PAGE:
INA-17 scientific background of the meeting
During the last decade the growing knowledge about structural and functional networks within the brain further fosters the understanding of how the brain achieves its astonishing functionality. Moreover, the knowledge about the dynamics of the maturation of these networks during brain development as well as their degradation during aging or diseases facilitates the understanding of functional impairments (e. g. neurobehavioral phenotype of toxic exposures) related to these processes. In parallel, the “omics-technics” provided enormous insights about the neurobiological processes underlying brain functions such as attention, memory and learning across the lifespan. All of these areas benefit from the huge progress in hard- and software development allowing data analyses that were unimaginable a couple of years ago. This scientific boost in neuroscience also affected the research topics and methodology in neurotoxicology. During the last decade, there was also another turning point related to toxicological risk assessment. Since the 2007 report by the National Academy of Sciences about toxicity testing in the 21st century many researchers in neurotoxicology developed toxicity testing strategies carried out in vitro in human cells or cell lines. These assays are thought to represent key events of brain development and functioning.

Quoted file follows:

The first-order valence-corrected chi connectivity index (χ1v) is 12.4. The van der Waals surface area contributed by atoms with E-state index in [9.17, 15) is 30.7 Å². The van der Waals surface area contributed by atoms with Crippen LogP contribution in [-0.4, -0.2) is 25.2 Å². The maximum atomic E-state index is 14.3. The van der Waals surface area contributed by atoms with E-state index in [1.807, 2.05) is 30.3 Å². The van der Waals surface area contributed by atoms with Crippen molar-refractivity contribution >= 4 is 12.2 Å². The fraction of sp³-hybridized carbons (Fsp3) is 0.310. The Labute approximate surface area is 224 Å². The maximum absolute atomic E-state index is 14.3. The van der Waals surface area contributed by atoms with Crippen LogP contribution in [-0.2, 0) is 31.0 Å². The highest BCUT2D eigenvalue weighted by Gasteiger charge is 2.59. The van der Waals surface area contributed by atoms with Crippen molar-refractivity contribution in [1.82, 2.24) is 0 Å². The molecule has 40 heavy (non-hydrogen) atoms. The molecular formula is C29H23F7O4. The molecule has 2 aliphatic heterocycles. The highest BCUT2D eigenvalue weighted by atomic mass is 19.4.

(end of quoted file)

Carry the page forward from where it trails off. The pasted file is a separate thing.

Against this background, the 17th biannual meeting of the International Neurotoxicology Association will discuss what could be achieved so far with respect to the overall theme of “Translational Neurotoxicology”. The scientific program will especially focus on research related to the translation of recent neuroscience knowledge into neurotoxicity research as well as on ways, how recent development in neurotoxicity testing can be translated and included in human risk assessment procedures.
A good scientific meeting needs an excellent venue and according to the INA tradition INA-17 will be held in a secluded place close to the historical Neanderthal and the vibrant Rhein-Ruhr metropole area around Düsseldorf. The Land Gut Höhne is a modern conference and wellness hotel (see picture on the right) with more than 130 rooms and two restaurants. Full congress packages will be available and the traditional INA excursion on Wednesday will bring us to the Neanderthal museum and later to the oldtown of Düsseldorf with its famous bars and breweries.